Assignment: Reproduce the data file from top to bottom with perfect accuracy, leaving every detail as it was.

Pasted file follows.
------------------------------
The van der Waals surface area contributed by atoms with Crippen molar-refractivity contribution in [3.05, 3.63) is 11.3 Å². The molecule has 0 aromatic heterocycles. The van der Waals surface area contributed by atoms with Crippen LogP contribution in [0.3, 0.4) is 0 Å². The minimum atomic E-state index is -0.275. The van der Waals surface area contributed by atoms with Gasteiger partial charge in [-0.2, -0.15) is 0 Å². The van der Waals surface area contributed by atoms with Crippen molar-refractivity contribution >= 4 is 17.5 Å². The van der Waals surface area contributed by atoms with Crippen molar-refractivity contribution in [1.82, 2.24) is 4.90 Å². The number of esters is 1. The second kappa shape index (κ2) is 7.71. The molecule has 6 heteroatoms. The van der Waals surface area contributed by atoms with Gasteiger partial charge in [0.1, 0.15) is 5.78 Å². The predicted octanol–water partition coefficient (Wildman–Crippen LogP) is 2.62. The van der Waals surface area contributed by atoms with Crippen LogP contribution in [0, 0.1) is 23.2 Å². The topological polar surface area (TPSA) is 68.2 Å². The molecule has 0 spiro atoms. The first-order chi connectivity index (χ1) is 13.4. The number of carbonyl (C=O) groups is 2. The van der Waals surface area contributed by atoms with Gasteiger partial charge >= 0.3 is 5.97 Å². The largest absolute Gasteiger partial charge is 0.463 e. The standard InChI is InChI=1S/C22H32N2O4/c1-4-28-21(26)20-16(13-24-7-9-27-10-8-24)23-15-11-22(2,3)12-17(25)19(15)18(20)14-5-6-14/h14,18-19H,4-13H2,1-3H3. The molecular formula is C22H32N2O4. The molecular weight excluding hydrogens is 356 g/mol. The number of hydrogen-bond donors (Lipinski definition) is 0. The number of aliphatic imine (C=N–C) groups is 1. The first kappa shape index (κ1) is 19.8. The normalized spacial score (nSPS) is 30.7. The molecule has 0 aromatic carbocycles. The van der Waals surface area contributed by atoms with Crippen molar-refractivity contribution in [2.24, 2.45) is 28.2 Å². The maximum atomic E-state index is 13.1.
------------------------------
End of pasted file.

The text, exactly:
The van der Waals surface area contributed by atoms with Crippen molar-refractivity contribution in [3.05, 3.63) is 11.3 Å². The molecule has 0 aromatic heterocycles. The van der Waals surface area contributed by atoms with Crippen LogP contribution in [0.3, 0.4) is 0 Å². The minimum atomic E-state index is -0.275. The van der Waals surface area contributed by atoms with Gasteiger partial charge in [-0.2, -0.15) is 0 Å². The van der Waals surface area contributed by atoms with Crippen molar-refractivity contribution >= 4 is 17.5 Å². The van der Waals surface area contributed by atoms with Crippen molar-refractivity contribution in [1.82, 2.24) is 4.90 Å². The number of esters is 1. The second kappa shape index (κ2) is 7.71. The molecule has 6 heteroatoms. The van der Waals surface area contributed by atoms with Gasteiger partial charge in [0.1, 0.15) is 5.78 Å². The predicted octanol–water partition coefficient (Wildman–Crippen LogP) is 2.62. The van der Waals surface area contributed by atoms with Crippen LogP contribution in [0, 0.1) is 23.2 Å². The topological polar surface area (TPSA) is 68.2 Å². The molecule has 0 spiro atoms. The first-order chi connectivity index (χ1) is 13.4. The number of carbonyl (C=O) groups is 2. The van der Waals surface area contributed by atoms with Gasteiger partial charge >= 0.3 is 5.97 Å². The largest absolute Gasteiger partial charge is 0.463 e. The standard InChI is InChI=1S/C22H32N2O4/c1-4-28-21(26)20-16(13-24-7-9-27-10-8-24)23-15-11-22(2,3)12-17(25)19(15)18(20)14-5-6-14/h14,18-19H,4-13H2,1-3H3. The molecular formula is C22H32N2O4. The molecular weight excluding hydrogens is 356 g/mol. The number of hydrogen-bond donors (Lipinski definition) is 0. The number of aliphatic imine (C=N–C) groups is 1. The first kappa shape index (κ1) is 19.8. The normalized spacial score (nSPS) is 30.7. The molecule has 0 aromatic carbocycles. The van der Waals surface area contributed by atoms with Crippen molar-refractivity contribution in [2.24, 2.45) is 28.2 Å². The maximum atomic E-state index is 13.1.